Market size of the agricultural products
The initiatives and investments provided by the government along with various schemes for the agricultural community results to be the turning point in the agricultural sector. The GDP of India’s agricultural sector hit a remarkable US$ 262 billion (Kapoor, 2019) and the industry remains as the single largest contributor to the Indian economy with GDP growing at about 7.5% per year (Dreze and Khera, 2017).
The market size on the food grain production of the country during 2017-2018 is estimated to be US$ 284.83 million tons which closely knock the estimated target of the Government with US$ 285.83 million tons (India Brand Equity Foundation, 2019) on food grain production. With India being the largest producer and consumer of spices, the export of spices has reached up to US$ 3.1 billion in 2017-2018 (Agri Tech India,2019). Food & Grocery retail market in India was worth US$ 380 billion in 2017. India is one of the second largest producers of fruits in the world. The horticultural crops are estimated at a record of 306.82 million tons in 2017-2018 (Kapoor, 2019). Furthermore, the Indian food processing Industry has engrossed with the foreign investment equity inflow of about US$ 8.57 billion from 2000-2018 (India Brand Equity Foundation, 2019).
The major investments and the government initiatives in agricultural development
> It is projected that by 2019, India will start exporting sugar to its neighboring country such as China.
> The first mega food park in the states of Rajasthan was inaugurated in March, 2018.
> In India, the agri-food start-ups received a funding of US$ 1.66 billion between 2013-17. (India Brand Equity Foundation, 2019).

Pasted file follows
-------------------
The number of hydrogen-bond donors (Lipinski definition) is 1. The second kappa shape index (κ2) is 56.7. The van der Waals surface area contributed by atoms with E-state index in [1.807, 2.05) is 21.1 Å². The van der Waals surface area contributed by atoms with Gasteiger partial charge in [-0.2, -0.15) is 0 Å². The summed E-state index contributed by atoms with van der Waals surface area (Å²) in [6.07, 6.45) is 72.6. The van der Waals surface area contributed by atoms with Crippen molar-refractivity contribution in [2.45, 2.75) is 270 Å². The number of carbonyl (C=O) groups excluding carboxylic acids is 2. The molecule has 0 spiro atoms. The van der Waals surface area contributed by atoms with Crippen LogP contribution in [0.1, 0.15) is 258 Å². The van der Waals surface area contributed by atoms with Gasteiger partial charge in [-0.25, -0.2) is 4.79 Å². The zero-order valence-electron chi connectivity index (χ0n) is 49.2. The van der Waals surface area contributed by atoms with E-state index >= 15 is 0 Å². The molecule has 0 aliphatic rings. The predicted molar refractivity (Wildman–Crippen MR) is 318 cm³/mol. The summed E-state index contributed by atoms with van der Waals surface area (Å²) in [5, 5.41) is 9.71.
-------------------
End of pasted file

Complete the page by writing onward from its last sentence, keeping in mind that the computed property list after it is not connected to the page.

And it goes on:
> The Government of India in December 2018 approved the Agricultural Export Policy with the aim to increase the India’s agricultural export to US$ 60 billion by 2022 (Agri Tech India, 2019).
> In September 2018, the Government of India asserted US$ 2.25 billion procurement policy named “Pradhan Mantri Annadata Aay Sanraksn Han Abhiyan” (PM-AASHA), in which states can adopt the compensation scheme and partner with different organizations and agencies to ensure fair prices of farmer’s market in the country (India Brand Equity Foundation, 2019).
> In September 2018, the Cabinet Committee on Economic Affairs (CCEA) approved US$ 820.41 million assistance packages for enlarging the sugar industry in India (Agri Tech India, 2019).
> The Government of India also provided US$ 306.29 million for computerization to ensure benefits through digital technology (India Brand Equity Foundation, 2019).
> A new AGRI-UDAAN programme was introduced to enable the start-ups to connect with potential investors from different countries.
> The Government of India also launched another scheme called as the “Pradhan Mantri Krishi Sinchai Yojana” (PMKSY) with an investment of US$ 7.7 billion aimed at the development of irrigation sources (India Brand Equity Foundation, 2019).
> The Government of India allotted US$ 936.38 billion investments for mega food parks in the country for Agro-Marine Processing and Development of Agro-Processing Clusters (India Brand Equity Foundation, 2019).
As per the status and current scenario of the country, India is expected to achieve the ambitious goal of doubling the income from US$ 1,505.27 in 2015-16 to US$ 3,420.21 by 2022-23 by 2022 (Agri Tech India, 2019). Furthermore, it is expected that the agricultural sector will have a recovering momentum in the next few years with an increase in investments and facilities in agricultural infrastructure. Nevertheless, the using of genetically modified crops will also help recover the yield and increase the market value of the farmers. With advancement in the field of agriculture, India is predictable to be self-reliant in pulses and grains through scientific efforts in producing different mixtures of early mature pulses in minimum fair prices. In addition, food handling industry will also offer several benefits by adopting the International food safety and quality assurance mechanisms such as Total Quality Management
(ISO 9000, ISO 22000), Hazard Analysis and Critical Control Points, Good Manufacturing Practices and Good Hygienic Practices (India Brand Equity Foundation, 2019).